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Negotiating for Georgia: British-Creek Relations in the Trustee Era, 1733-1752 Hardcover – February 28, 2005

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Editorial Reviews


"Negotiating for Georgia offers the reader a satisfying, well-written, thoroughly researched, and detailed account of the relations of Indians and colonists. The author treats Tomochichi with greater respect than he usually receives, and elevates him in importance. She also offers a different but convincing interpretation of the Indians' contribution to Oglethorpe's campaign in Spanish Florida."--Edward J. Cashin, Augusta State University

"In this reexamination of early Georgia history, Sweet reconstructs the story of Trustee Georgia around the themes of first contact between natives and newcomers and the process of negotiation that ensued between the two cultures as Creeks and Georgians entered into collaboration and, at times, conflict."--Kathryn E. Holland Braund, author of Deerskins and Duffels: Creek Indian Trade with Anglo-America, 1685–1815

"In revisiting Georgia's founding and its impact on intercultural relations, Sweet updates standards interpretations and provides nuanced information lacking in past treatments of the region and era. . . . As a result, Negotiating for Georgia functions as an important interpretation of the region's development based on a fusion of old and new theoretical bases. It is both a keen assessment of a locale often ignored by historians of the early southeast and a reminder of why certain traditional models of assessment obscure as much as they reveal.”--Florida Historical Quarterly

"A work that has many merits . . . Sweet’s book is successful on its own terms and has much to recommend it. . . . Negotiating for Georgia is a welcomed addition to the as-of-yet relatively small corpus of literature covering the early history of a much-overlooked colony."--Journal of American History

"Recommended for historians interested in the Colonial South and for regional libraries . . . valuable to those scholars interested in the specific analytical methods of quantitative analysis and cultural negotiation."--Georgia Historical Quarterly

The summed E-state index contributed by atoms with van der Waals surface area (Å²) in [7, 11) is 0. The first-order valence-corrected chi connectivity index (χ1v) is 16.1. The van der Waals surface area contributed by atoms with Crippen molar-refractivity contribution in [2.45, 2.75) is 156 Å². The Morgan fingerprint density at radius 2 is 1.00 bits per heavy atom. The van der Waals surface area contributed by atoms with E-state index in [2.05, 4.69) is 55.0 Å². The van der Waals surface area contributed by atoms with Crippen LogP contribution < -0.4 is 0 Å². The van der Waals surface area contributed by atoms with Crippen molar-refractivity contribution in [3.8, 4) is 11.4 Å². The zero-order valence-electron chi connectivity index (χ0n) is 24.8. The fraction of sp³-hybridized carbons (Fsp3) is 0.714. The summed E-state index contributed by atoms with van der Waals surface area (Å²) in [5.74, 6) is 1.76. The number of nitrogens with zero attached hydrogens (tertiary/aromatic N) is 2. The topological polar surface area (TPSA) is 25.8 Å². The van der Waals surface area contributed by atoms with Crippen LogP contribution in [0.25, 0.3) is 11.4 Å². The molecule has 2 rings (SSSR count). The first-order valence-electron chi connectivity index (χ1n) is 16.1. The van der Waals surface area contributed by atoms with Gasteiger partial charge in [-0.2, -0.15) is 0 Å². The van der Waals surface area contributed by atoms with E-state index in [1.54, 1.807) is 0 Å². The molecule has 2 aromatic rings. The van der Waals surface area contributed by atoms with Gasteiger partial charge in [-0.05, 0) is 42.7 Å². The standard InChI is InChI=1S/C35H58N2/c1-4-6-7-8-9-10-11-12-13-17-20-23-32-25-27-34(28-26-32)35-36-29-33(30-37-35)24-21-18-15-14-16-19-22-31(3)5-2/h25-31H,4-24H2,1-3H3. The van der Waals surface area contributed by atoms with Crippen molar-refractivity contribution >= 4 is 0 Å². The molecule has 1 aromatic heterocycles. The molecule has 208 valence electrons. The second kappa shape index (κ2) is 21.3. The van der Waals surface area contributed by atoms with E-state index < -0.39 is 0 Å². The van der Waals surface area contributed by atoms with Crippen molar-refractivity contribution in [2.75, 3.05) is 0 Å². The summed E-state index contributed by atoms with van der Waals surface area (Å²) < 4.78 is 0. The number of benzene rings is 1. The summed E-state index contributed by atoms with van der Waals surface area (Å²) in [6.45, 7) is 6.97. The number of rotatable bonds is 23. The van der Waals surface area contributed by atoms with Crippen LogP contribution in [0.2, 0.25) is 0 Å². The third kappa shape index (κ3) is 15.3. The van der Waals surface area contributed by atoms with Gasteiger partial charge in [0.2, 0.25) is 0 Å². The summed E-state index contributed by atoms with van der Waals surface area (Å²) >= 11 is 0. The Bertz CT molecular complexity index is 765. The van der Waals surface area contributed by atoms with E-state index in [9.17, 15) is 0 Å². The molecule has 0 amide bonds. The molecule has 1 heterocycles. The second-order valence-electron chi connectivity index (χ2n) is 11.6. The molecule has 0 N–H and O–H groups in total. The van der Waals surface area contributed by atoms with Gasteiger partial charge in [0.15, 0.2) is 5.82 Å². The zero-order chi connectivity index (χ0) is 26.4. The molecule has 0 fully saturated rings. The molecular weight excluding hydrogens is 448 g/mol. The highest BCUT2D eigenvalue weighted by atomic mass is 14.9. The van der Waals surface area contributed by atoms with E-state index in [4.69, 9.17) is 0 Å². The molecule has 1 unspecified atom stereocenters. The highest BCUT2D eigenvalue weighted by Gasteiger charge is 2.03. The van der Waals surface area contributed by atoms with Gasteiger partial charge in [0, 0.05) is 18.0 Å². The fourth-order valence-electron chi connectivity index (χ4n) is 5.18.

From the Publisher

A new look at British-Creek relations in early Georgia

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Product Details

  • Hardcover: 274 pages
  • Publisher: University of Georgia Press; 1St Edition edition (February 28, 2005)
  • Language: English
  • ISBN-10: 0820326755
  • ISBN-13: 978-0820326757
  • Product Dimensions: 1 x 6.2 x 9.2 inches
  • Shipping Weight: 1.1 pounds (View shipping rates and policies)
  • Average Customer Review: 5.0 out of 5 stars  See all reviews (1 customer review)
  • Amazon Best Sellers Rank: #307,160 in Books (See Top 100 in Books)

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4 of 4 people found the following review helpful By Henry Berry on March 28, 2005
Format: Hardcover
During the short time of the Trustee Era, the leader of the British colony of Georgia James Oglethorpe worked to establish a mutually beneficial, peaceful relationship with the Creek Indians, whose leader in this was Tomochichi. The activities between the two parties have a resemblance to the diplomatic activities between two countries. On a trip to England to get guidance on the developing negotiations, Oglethorpe took Tomochichi and other Creeks as representatives of the Creek nation. The relationship between the Creeks and the Georgia colony eventually worked out involved trade, land rights, and legal protections; and it was the basis for a military alliance in the War of Jenkin's Ear against the Spanish over differences in north Florida. The "charter" between the English colonists and the Creeks did not hold up with the coming of the Revolutionary War. In the early 1800s, the Creeks were relocated to Oklahoma. Sweet's account of this exceptional charter, or treaty, between European colonists and Native Americans evidences sophisticated and enlightened political behavior by both parties. This author is an assistant professor of history at Baylor.
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